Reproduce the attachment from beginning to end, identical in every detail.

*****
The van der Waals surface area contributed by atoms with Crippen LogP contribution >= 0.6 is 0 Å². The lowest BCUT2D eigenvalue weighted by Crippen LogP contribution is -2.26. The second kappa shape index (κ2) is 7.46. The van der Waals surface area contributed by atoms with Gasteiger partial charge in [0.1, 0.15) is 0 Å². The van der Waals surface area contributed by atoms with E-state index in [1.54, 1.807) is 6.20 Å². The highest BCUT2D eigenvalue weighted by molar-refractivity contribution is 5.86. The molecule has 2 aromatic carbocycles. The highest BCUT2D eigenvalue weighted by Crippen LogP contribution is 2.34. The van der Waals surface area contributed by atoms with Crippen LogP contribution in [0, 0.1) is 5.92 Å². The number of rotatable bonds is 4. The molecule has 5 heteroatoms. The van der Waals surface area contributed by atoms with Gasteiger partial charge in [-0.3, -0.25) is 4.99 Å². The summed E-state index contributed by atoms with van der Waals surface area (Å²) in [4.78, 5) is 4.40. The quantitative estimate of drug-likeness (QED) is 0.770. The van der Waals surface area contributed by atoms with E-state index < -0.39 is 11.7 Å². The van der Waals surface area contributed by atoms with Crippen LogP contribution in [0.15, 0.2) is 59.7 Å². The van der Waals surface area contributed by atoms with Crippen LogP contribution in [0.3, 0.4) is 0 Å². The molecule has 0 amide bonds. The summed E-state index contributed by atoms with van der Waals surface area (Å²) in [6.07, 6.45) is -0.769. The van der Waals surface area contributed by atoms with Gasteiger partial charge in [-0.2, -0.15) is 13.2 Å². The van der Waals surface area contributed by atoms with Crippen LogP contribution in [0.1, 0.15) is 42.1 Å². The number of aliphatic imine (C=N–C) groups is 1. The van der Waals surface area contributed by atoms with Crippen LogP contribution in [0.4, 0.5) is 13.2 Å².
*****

The van der Waals surface area contributed by atoms with Crippen LogP contribution >= 0.6 is 0 Å². The lowest BCUT2D eigenvalue weighted by Crippen LogP contribution is -2.26. The second kappa shape index (κ2) is 7.46. The van der Waals surface area contributed by atoms with Gasteiger partial charge in [0.1, 0.15) is 0 Å². The van der Waals surface area contributed by atoms with E-state index in [1.54, 1.807) is 6.20 Å². The highest BCUT2D eigenvalue weighted by molar-refractivity contribution is 5.86. The molecule has 2 aromatic carbocycles. The highest BCUT2D eigenvalue weighted by Crippen LogP contribution is 2.34. The van der Waals surface area contributed by atoms with Crippen LogP contribution in [0, 0.1) is 5.92 Å². The number of rotatable bonds is 4. The molecule has 5 heteroatoms. The van der Waals surface area contributed by atoms with Gasteiger partial charge in [-0.3, -0.25) is 4.99 Å². The summed E-state index contributed by atoms with van der Waals surface area (Å²) in [4.78, 5) is 4.40. The quantitative estimate of drug-likeness (QED) is 0.770. The van der Waals surface area contributed by atoms with E-state index < -0.39 is 11.7 Å². The van der Waals surface area contributed by atoms with Crippen LogP contribution in [0.15, 0.2) is 59.7 Å². The van der Waals surface area contributed by atoms with Crippen LogP contribution in [0.3, 0.4) is 0 Å². The molecule has 0 amide bonds. The summed E-state index contributed by atoms with van der Waals surface area (Å²) in [6.07, 6.45) is -0.769. The van der Waals surface area contributed by atoms with Gasteiger partial charge in [-0.2, -0.15) is 13.2 Å². The van der Waals surface area contributed by atoms with Crippen LogP contribution in [0.1, 0.15) is 42.1 Å². The number of aliphatic imine (C=N–C) groups is 1. The van der Waals surface area contributed by atoms with Crippen LogP contribution in [0.4, 0.5) is 13.2 Å².